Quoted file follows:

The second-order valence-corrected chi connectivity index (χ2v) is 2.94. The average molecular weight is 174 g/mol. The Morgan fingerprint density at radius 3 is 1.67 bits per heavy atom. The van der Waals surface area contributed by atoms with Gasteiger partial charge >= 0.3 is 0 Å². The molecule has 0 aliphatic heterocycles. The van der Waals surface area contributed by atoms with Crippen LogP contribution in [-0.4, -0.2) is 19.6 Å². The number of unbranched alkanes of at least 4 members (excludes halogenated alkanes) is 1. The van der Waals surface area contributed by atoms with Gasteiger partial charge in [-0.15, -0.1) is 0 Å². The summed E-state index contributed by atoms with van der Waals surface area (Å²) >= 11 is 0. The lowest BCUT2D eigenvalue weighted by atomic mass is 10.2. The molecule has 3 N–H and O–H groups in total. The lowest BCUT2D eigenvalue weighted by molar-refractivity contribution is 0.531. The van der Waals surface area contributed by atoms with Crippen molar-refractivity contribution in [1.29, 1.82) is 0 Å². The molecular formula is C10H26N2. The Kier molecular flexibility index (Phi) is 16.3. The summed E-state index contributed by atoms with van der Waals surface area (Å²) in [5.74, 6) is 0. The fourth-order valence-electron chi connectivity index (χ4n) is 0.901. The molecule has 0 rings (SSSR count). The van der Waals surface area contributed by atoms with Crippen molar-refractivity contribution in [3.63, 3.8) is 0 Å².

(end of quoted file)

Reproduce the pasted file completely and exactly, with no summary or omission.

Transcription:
The second-order valence-corrected chi connectivity index (χ2v) is 2.94. The average molecular weight is 174 g/mol. The Morgan fingerprint density at radius 3 is 1.67 bits per heavy atom. The van der Waals surface area contributed by atoms with Gasteiger partial charge >= 0.3 is 0 Å². The molecule has 0 aliphatic heterocycles. The van der Waals surface area contributed by atoms with Crippen LogP contribution in [-0.4, -0.2) is 19.6 Å². The number of unbranched alkanes of at least 4 members (excludes halogenated alkanes) is 1. The van der Waals surface area contributed by atoms with Gasteiger partial charge in [-0.15, -0.1) is 0 Å². The summed E-state index contributed by atoms with van der Waals surface area (Å²) >= 11 is 0. The lowest BCUT2D eigenvalue weighted by atomic mass is 10.2. The molecule has 3 N–H and O–H groups in total. The lowest BCUT2D eigenvalue weighted by molar-refractivity contribution is 0.531. The van der Waals surface area contributed by atoms with Crippen molar-refractivity contribution in [1.29, 1.82) is 0 Å². The molecular formula is C10H26N2. The Kier molecular flexibility index (Phi) is 16.3. The summed E-state index contributed by atoms with van der Waals surface area (Å²) in [5.74, 6) is 0. The fourth-order valence-electron chi connectivity index (χ4n) is 0.901. The molecule has 0 rings (SSSR count). The van der Waals surface area contributed by atoms with Crippen molar-refractivity contribution in [3.63, 3.8) is 0 Å².